Others had very clear reasons for having their mind set early on a specialty. One friend of mine had been a respiratory therapist for years and came to medical school to become a pulmonologist. Another, due to a family tragedy, pursued pediatric cardiology. Many just wanted to go back to their hometowns and set up a primary care practice.
While I was amused by the intensity of those in the front row and respected those with noble intentions, I still had no idea what I wanted to do. The first two years of most medical schools involve extensive classroom and lab work and the last two years are devoted to clinical study. Since applications to residency programs go out in the fall of fourth year, that meant I had my third year to experience different specialties and decide what I wanted. I enjoyed my rotations in OB/GYN (delivering babies was fun), pediatrics (kids throw up a lot so pediatrics was out) and internal medicine (interesting but I found it occasionally boring), but none felt like a true “calling” to me. Then, on my first night on the trauma team, a gentleman came in with a Swiss army knife in his heart. While the surgeons cracked his chest and inserted central lines, one pointed to me and said “Start an IV in his leg.” I started that IV and the guy lived. That did it, I was going to be a surgeon.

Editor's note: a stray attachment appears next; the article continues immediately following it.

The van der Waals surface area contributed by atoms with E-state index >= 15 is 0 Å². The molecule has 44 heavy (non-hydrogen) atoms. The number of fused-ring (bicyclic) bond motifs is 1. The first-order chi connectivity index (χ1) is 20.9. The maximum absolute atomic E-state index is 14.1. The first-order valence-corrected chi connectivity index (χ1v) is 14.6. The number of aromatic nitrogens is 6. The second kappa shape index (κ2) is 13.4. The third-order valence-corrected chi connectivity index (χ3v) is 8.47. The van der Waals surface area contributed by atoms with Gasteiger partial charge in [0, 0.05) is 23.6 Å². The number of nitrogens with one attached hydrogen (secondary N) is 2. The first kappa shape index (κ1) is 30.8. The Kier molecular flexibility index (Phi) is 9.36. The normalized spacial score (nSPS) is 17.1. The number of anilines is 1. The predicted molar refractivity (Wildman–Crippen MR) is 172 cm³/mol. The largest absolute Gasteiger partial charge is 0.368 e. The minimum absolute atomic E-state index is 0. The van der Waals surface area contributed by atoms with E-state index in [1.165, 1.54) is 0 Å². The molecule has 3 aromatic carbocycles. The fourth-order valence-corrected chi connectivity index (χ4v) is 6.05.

To pay for medical school, I had applied for and received a USAF scholarship. The Air Force paid for my medical school and in return, I performed reserve duties in the summer and would owe full time active duty later. My reserve duty called for me to work as a medical student during my clinical years. In the summer after my third year, I headed to Eglin AFB in Florida to work on the general surgery service. While at the major medical centers of Emory University I took care of trauma patients, re-vascularized limbs and fixed aortas. At Eglin I removed lumps and bumps and an occasional gallbladder. This was before endoscopic procedures so I spent many hours holding a retractor – an experience that can wear on you after a while. Meanwhile, my wife was back in Atlanta, organizing my applications and supporting me as best she could. It was a stressful time. I wondered if my reservations about general surgery were legitimate, or just a natural reaction to the pressure of needing to make a monumental decision that would shape my life.